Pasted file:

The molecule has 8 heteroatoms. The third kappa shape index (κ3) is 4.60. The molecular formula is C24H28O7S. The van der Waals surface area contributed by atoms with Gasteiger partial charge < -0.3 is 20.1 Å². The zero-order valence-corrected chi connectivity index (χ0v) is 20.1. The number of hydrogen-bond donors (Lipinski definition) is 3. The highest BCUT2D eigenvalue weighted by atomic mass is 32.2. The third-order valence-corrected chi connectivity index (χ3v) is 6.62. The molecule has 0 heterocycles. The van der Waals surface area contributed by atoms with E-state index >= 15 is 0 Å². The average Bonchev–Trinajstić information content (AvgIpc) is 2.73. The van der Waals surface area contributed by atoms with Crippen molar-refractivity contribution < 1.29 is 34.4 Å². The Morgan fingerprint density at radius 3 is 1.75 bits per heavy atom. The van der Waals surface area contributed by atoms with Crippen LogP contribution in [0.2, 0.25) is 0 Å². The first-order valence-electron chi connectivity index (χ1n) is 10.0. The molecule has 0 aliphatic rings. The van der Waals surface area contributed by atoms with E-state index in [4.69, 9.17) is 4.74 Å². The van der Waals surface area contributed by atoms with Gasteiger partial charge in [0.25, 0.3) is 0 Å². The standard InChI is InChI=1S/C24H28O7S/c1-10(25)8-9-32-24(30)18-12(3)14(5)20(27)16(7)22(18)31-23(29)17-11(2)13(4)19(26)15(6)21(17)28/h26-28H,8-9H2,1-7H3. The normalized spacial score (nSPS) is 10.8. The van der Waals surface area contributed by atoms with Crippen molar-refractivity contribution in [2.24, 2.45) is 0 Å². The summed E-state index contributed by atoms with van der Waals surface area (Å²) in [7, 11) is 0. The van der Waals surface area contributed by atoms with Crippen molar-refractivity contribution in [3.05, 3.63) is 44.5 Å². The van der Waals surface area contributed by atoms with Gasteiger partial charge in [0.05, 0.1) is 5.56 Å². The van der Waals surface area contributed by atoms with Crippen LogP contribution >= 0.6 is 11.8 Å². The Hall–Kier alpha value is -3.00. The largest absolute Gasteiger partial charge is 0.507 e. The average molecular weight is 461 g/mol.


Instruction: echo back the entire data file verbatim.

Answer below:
The molecule has 8 heteroatoms. The third kappa shape index (κ3) is 4.60. The molecular formula is C24H28O7S. The van der Waals surface area contributed by atoms with Gasteiger partial charge < -0.3 is 20.1 Å². The zero-order valence-corrected chi connectivity index (χ0v) is 20.1. The number of hydrogen-bond donors (Lipinski definition) is 3. The highest BCUT2D eigenvalue weighted by atomic mass is 32.2. The third-order valence-corrected chi connectivity index (χ3v) is 6.62. The molecule has 0 heterocycles. The van der Waals surface area contributed by atoms with E-state index >= 15 is 0 Å². The average Bonchev–Trinajstić information content (AvgIpc) is 2.73. The van der Waals surface area contributed by atoms with Crippen molar-refractivity contribution < 1.29 is 34.4 Å². The Morgan fingerprint density at radius 3 is 1.75 bits per heavy atom. The van der Waals surface area contributed by atoms with Crippen LogP contribution in [0.2, 0.25) is 0 Å². The first-order valence-electron chi connectivity index (χ1n) is 10.0. The molecule has 0 aliphatic rings. The van der Waals surface area contributed by atoms with E-state index in [4.69, 9.17) is 4.74 Å². The van der Waals surface area contributed by atoms with Gasteiger partial charge in [0.25, 0.3) is 0 Å². The standard InChI is InChI=1S/C24H28O7S/c1-10(25)8-9-32-24(30)18-12(3)14(5)20(27)16(7)22(18)31-23(29)17-11(2)13(4)19(26)15(6)21(17)28/h26-28H,8-9H2,1-7H3. The normalized spacial score (nSPS) is 10.8. The van der Waals surface area contributed by atoms with Crippen molar-refractivity contribution in [2.24, 2.45) is 0 Å². The summed E-state index contributed by atoms with van der Waals surface area (Å²) in [7, 11) is 0. The van der Waals surface area contributed by atoms with Crippen molar-refractivity contribution in [3.05, 3.63) is 44.5 Å². The van der Waals surface area contributed by atoms with Gasteiger partial charge in [0.05, 0.1) is 5.56 Å². The van der Waals surface area contributed by atoms with Crippen LogP contribution >= 0.6 is 11.8 Å². The Hall–Kier alpha value is -3.00. The largest absolute Gasteiger partial charge is 0.507 e. The average molecular weight is 461 g/mol.